Search
Close this search box.

6 Long-Term Care Myths That Could Impact Your Retirement

When it comes to planning their retirement, most people will rely upon their savings, 401(k)s and other forms of income to provide the security they will need for that phase of life.

However, many don’t consider a crucial need for their later years: long-term care insurance.

In fact, a recent Forbes study revealed only about one-quarter of adults nearing retirement have seriously considered getting long-term care insurance or a savings account dedicated to long-term care expenses.

Further, many consumers mistakenly think their health insurance or Medicaid will cover various aspects of long-term care services when that might not be the case. In a LIMRA study, 29% of respondents said they believe they own some form of stand-alone long-term care insurance coverage or combination life/long-term care insurance coverage. The data shows long-term care ownership is closer to 3.1%.

So why are Americans neglecting this aspect of financial planning? For many, common misconceptions are preventing them from being prepared. Here are six myths about long-term care and the truth you might not know from Bankers Life, a national life and health insurance brand.

Myth #1: I won’t need long-term care.

Reality: Needing help with such daily activities as eating, bathing, dressing, toileting and continence, among others, may seem like an unlikely scenario. However, about 70% of people aged 65 and older will need some type of long-term care during their lifetime, according to the Department of Health and Human Services.

Myth #2: My family will take care of me.

Reality: Physical, financial and geographical limitations prevent many people from caring for their aging relatives, even if they intended to. That’s why it’s important to be prepared to pay for the long-term care you may need some day.

Myth #3: Medicare will cover my long-term care.

Reality: Medicare is designed to cover acute care, or the care you need when you’re sick and will eventually recover from an illness. It doesn’t cover ongoing Activities of Daily Living services when those are the only care you need.

Long-term care insurance is designed to help cover ongoing custodial care services, which includes assistance with dressing, bathing, eating or other Activities of Daily Living.

Myth #4: I’ll use my Social Security benefits to pay for long-term care.

Reality: Long-term care is expensive, with homemaker services costing $163 per day on average and a semi-private room in a nursing home costing $260 per day on average, according to SeniorLiving.org. Even the maximum monthly Social Security benefit of $3,6275 won’t cover these amounts.

Myth #5: Nursing homes are the only option.

Reality: When you hear “long-term care,” you may immediately think “nursing home,” but today there are a wide variety of services available that you may receive at a facility, in the community or in the comfort of your own home.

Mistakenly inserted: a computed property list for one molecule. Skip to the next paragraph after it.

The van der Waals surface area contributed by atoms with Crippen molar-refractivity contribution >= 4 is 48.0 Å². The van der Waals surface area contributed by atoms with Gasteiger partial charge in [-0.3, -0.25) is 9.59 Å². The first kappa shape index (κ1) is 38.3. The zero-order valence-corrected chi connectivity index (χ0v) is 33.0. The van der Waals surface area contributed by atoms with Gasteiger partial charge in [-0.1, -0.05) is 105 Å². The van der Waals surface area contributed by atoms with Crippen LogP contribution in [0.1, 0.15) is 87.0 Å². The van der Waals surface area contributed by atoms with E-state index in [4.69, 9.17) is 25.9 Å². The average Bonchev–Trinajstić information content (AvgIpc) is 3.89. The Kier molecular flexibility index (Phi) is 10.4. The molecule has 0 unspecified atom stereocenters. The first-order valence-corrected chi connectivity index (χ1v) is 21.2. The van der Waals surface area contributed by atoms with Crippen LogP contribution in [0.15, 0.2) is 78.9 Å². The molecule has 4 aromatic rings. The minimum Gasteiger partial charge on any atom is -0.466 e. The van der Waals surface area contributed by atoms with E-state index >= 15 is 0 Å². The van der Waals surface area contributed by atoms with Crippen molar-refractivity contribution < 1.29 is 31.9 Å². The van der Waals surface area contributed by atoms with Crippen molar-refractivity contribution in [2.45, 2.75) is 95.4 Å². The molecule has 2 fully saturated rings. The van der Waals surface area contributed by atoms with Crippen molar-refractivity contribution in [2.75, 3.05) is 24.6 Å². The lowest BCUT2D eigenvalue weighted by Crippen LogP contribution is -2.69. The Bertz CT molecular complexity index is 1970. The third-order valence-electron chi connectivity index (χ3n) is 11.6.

Owning long-term care insurance can help ensure you receive the care you need on your terms—where and how you want it.

Myth #6: I will get long-term care insurance later, when I need it.

Reality: Qualifying for long-term care insurance coverage after you’re diagnosed with an illness is difficult. Applying for long-term care insurance at a younger age helps you qualify for coverage and lock in lower premiums. For this reason, many people purchase long-term care insurance in their 50s when they’re still in good health.

For more information on long-term care insurance, reach out to a Bankers Life agent, or visit bankerslife.com.

By incorporating long-term care insurance into your retirement plans, you can help prepare yourself for a comfortable future, come what may.

PHOTO SOURCE: (c) PeopleImages / iStock via Getty Images Plus

Comments

Gregg P Davis 1926-2024

Gregg was well known as an avid outdoorsman, a passion he developed as a boy who helped provide food during the Depression.

A Fred McCleaf 1923-2024

Mr. McCleaf served in the South Pacific with the United States Navy during World War II. He owned and operated A. Fred McCleaf Plumbing & Heating most of his life.

Daily Forecast, February 24, 2024

Franklin County Forecast: In the forecast for today, we are expecting light rain, with a high of 42.03°F and a low of 27.55°F. The humidity

Who We Are

The Franklin County Free Press, established by Vicky Taylor in 2019, emerged as a beacon of local journalism for the residents of Franklin County. Under Vicky's leadership, it quickly became an essential source of news, particularly at a time when major newspaper publications were increasingly overlooking local coverage.

On January 1, 2022, the torch was passed to Nathan Neil and his firm, Neil Publishing, LLC. Neil, a local entrepreneur with multiple thriving businesses in Chambersburg, shares Vicky's fervent commitment to both the community and the world of local journalism.

Rooted in the heart of Franklin County and powered by its residents, the Franklin County Free Press continues to bridge the gap, ensuring that the local stories, events, and issues that matter most to the community remain in the spotlight.